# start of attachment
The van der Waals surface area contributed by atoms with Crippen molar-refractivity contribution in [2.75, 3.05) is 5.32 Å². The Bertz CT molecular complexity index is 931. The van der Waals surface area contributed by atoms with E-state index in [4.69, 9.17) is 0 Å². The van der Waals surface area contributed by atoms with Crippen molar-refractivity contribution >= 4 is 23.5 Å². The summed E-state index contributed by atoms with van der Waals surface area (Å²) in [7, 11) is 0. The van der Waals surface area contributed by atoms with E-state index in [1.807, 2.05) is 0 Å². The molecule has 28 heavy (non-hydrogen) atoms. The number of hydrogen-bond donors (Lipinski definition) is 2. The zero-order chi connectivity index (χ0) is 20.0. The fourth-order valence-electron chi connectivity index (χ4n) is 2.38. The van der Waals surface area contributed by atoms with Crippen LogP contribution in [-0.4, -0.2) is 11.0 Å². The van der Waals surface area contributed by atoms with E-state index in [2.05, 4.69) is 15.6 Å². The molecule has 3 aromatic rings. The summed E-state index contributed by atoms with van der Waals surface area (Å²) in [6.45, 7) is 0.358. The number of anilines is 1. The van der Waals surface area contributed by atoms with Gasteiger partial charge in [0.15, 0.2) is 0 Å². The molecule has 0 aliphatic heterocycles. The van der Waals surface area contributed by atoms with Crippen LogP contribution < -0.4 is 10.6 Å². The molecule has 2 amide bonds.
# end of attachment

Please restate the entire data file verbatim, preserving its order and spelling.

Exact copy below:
The van der Waals surface area contributed by atoms with Crippen molar-refractivity contribution in [2.75, 3.05) is 5.32 Å². The Bertz CT molecular complexity index is 931. The van der Waals surface area contributed by atoms with E-state index in [4.69, 9.17) is 0 Å². The van der Waals surface area contributed by atoms with Crippen molar-refractivity contribution >= 4 is 23.5 Å². The summed E-state index contributed by atoms with van der Waals surface area (Å²) in [7, 11) is 0. The van der Waals surface area contributed by atoms with E-state index in [1.807, 2.05) is 0 Å². The molecule has 28 heavy (non-hydrogen) atoms. The number of hydrogen-bond donors (Lipinski definition) is 2. The zero-order chi connectivity index (χ0) is 20.0. The fourth-order valence-electron chi connectivity index (χ4n) is 2.38. The van der Waals surface area contributed by atoms with Crippen LogP contribution in [-0.4, -0.2) is 11.0 Å². The van der Waals surface area contributed by atoms with E-state index in [2.05, 4.69) is 15.6 Å². The molecule has 3 aromatic rings. The summed E-state index contributed by atoms with van der Waals surface area (Å²) in [6.45, 7) is 0.358. The number of anilines is 1. The van der Waals surface area contributed by atoms with Gasteiger partial charge in [0.15, 0.2) is 0 Å². The molecule has 0 aliphatic heterocycles. The van der Waals surface area contributed by atoms with Crippen LogP contribution < -0.4 is 10.6 Å². The molecule has 2 amide bonds.